3W: All About Mark

3W is this Wednesday evening. You’re coming, right? We eat at 6:00 and study at 7:00. Our topic for discussion is the gospel of Mark.

On Sunday I introduced the author, and if you missed it, you can find that message here.

Here’s my Cliff’s Notes version of how the Gospel of Mark came into being.

The early Christians were not in a hurry to write anything down. You can understand why. To begin with, very few people like to write, and we tend to put things in writing only when we are forced to. You can’t blame the first members of the church for not writing anything down. They didn’t expect to be around long enough to need detailed written accounts of Jesus’ life. “I am going to return,” Jesus had explained. “When I come back, history will draw to a close, and God will usher in the fulfillment of creation.” First century Christian leaders assumed that Jesus’ promise was going to be fulfilled very, very soon. Next Tuesday maybe. Or in a month perhaps. Within a year or two for sure.Writing wasn’t on anyone’s agenda in those early days of the church.

When the first Christians gathered to worship, the message consisted of someone sharing an experience they personally had with Jesus. There were 11 apostles who had lived with Jesus night and day for 3 years. There were 120 followers who retreated to the upper room after Jesus ascended into heaven. All of them were eyewitnesses to his ministry. The sermon for those earliest worship services was someone standing up and saying, “Do you remember the time that Jesus healed the young boy, the time he fed the 5000, the time he taught the beatitudes?” It was exciting. It was authentic. It was alive.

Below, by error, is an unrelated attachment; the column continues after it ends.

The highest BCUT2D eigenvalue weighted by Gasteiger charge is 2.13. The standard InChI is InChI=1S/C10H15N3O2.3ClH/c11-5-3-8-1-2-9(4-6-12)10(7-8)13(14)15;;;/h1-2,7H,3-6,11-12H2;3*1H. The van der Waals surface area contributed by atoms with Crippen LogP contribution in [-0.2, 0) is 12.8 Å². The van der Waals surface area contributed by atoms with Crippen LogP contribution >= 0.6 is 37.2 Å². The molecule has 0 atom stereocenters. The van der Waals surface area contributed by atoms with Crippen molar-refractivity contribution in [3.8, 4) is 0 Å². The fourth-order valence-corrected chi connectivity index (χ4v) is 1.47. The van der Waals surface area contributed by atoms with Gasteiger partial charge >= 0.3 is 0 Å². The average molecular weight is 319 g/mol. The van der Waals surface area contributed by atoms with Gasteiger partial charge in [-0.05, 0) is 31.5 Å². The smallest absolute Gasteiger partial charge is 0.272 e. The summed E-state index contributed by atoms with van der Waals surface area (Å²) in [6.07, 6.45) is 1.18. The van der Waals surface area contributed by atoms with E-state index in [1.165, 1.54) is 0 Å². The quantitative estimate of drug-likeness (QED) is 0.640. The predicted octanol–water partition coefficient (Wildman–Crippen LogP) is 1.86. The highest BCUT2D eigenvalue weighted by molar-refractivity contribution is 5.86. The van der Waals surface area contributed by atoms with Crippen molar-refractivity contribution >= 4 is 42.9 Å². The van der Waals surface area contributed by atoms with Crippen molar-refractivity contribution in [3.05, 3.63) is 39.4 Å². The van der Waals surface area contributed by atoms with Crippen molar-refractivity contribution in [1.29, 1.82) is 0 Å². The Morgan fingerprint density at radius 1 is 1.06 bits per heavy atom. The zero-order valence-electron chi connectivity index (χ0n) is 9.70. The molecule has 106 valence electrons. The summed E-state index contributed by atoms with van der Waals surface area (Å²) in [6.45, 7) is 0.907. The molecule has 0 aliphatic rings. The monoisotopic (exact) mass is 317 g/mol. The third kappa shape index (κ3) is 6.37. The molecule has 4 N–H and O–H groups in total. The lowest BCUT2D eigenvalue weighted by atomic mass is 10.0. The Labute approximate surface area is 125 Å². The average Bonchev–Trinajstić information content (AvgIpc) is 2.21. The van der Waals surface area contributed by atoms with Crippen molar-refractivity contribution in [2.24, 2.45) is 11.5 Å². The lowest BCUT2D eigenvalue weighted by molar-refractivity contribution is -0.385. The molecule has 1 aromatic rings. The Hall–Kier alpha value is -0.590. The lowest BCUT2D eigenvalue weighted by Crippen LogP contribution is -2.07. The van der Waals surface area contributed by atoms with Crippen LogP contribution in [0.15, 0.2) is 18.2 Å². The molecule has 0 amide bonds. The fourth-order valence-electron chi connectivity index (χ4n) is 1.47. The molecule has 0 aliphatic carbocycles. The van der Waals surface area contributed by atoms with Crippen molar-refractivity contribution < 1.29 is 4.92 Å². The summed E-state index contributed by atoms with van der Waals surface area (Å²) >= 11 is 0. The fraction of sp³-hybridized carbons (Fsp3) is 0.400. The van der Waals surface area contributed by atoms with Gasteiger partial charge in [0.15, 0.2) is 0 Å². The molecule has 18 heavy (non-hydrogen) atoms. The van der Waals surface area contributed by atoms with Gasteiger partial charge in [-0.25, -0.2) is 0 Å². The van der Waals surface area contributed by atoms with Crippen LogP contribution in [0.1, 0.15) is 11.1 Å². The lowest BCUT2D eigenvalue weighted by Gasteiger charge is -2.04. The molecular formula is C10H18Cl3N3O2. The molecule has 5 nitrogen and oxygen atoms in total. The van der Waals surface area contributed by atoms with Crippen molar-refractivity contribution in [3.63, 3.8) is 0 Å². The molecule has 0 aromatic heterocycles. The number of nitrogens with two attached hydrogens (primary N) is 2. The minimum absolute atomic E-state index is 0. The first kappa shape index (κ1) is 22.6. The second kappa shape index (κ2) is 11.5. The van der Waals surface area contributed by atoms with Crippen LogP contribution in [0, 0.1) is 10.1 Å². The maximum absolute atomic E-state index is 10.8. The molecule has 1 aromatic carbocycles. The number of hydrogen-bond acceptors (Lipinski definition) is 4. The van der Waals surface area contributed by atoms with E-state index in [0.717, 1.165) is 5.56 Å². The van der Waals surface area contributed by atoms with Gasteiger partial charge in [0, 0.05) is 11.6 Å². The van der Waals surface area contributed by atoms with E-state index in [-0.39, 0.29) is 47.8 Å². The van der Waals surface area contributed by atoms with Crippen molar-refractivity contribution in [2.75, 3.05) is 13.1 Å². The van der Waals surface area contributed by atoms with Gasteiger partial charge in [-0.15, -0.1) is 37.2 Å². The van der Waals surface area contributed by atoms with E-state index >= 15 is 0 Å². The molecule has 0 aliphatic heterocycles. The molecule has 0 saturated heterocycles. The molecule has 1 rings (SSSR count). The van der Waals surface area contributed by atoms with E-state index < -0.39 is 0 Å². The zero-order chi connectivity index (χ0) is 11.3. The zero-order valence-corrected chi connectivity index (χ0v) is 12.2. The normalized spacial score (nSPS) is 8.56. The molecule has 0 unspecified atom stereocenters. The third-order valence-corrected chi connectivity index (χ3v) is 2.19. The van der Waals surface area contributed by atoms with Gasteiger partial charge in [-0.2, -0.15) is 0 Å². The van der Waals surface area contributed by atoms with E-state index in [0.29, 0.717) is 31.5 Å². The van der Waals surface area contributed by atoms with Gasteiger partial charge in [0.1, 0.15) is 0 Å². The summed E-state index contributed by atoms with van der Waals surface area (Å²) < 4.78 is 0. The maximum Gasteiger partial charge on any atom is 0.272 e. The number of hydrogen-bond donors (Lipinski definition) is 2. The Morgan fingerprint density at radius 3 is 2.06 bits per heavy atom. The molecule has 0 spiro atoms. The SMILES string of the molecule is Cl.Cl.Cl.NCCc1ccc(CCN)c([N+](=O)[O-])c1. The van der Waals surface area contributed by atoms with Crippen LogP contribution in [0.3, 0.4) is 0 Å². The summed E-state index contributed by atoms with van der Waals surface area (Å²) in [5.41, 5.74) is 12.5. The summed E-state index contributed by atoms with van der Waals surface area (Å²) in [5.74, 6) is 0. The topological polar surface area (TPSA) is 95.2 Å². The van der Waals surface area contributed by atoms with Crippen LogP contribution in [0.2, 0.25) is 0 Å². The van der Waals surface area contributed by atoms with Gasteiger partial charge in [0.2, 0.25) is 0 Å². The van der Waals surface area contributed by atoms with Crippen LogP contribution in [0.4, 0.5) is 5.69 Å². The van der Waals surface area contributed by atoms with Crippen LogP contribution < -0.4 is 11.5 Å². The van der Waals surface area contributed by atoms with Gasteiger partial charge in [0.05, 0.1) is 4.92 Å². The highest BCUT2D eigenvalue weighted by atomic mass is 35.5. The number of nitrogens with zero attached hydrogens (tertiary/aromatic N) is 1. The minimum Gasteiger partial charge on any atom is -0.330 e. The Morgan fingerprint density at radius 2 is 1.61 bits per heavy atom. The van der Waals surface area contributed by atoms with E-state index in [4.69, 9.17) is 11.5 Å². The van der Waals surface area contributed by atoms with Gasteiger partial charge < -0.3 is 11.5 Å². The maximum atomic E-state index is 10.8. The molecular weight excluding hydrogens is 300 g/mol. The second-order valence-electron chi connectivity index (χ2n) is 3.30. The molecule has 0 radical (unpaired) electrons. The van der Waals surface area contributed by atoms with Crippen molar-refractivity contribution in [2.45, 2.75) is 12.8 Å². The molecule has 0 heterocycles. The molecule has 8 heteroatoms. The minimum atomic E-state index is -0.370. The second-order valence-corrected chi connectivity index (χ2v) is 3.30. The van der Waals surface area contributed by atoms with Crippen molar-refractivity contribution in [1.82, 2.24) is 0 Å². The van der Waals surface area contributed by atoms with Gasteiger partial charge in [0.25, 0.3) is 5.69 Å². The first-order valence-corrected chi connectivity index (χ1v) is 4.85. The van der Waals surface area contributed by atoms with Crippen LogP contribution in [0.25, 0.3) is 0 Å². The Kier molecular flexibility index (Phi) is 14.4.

But weeks of waiting for Jesus to return turned into years. Years became decades. And still Jesus had not returned. By the year 60, about 3 decades after Jesus’ resurrection, leaders of the church in Rome were concerned. Simon Peter was their pastor, and he was a great storyteller. He had been one of Jesus’ inner circle, and his memory had remained sharp. But he was around 60 years old. While 60 is the new 40 today, in the first century the expected lifespan was closer to 40. Simon Peter was living on borrowed time. What would the church do without his eyewitness accounts? Some of the leaders approached John Mark with an idea: Mark had become very close to Peter. Why couldn’t he use his experience and skills to put down on paper Peter’s eyewitness account of Jesus’ life? Then if Jesus’ return was delayed further, the church would have Peter’s message long after his death. And so the gospel of Mark came into being.

See you on Wednesday evening.

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One Response to 3W: All About Mark

  1. logan jones says:

    Ok so is it just me or does Matthew ch 1 verse 23 say that Joseph should call the baby, “Immanuel … meaning ‘God with us’ …” and then after saying in 24 that Joseph did as the angel of the LORD commanded him …yet in verse 25 Joseph “called his name Jesus.”

    Did i miss the “Immanuel = Jesus” explanation? I mean, “Logan and Samuel”aren’t interchangeable for example, … right? Is it just me, does every one else just immediately understand the seamless interchangeability of the names?

    “What’s up with that?”


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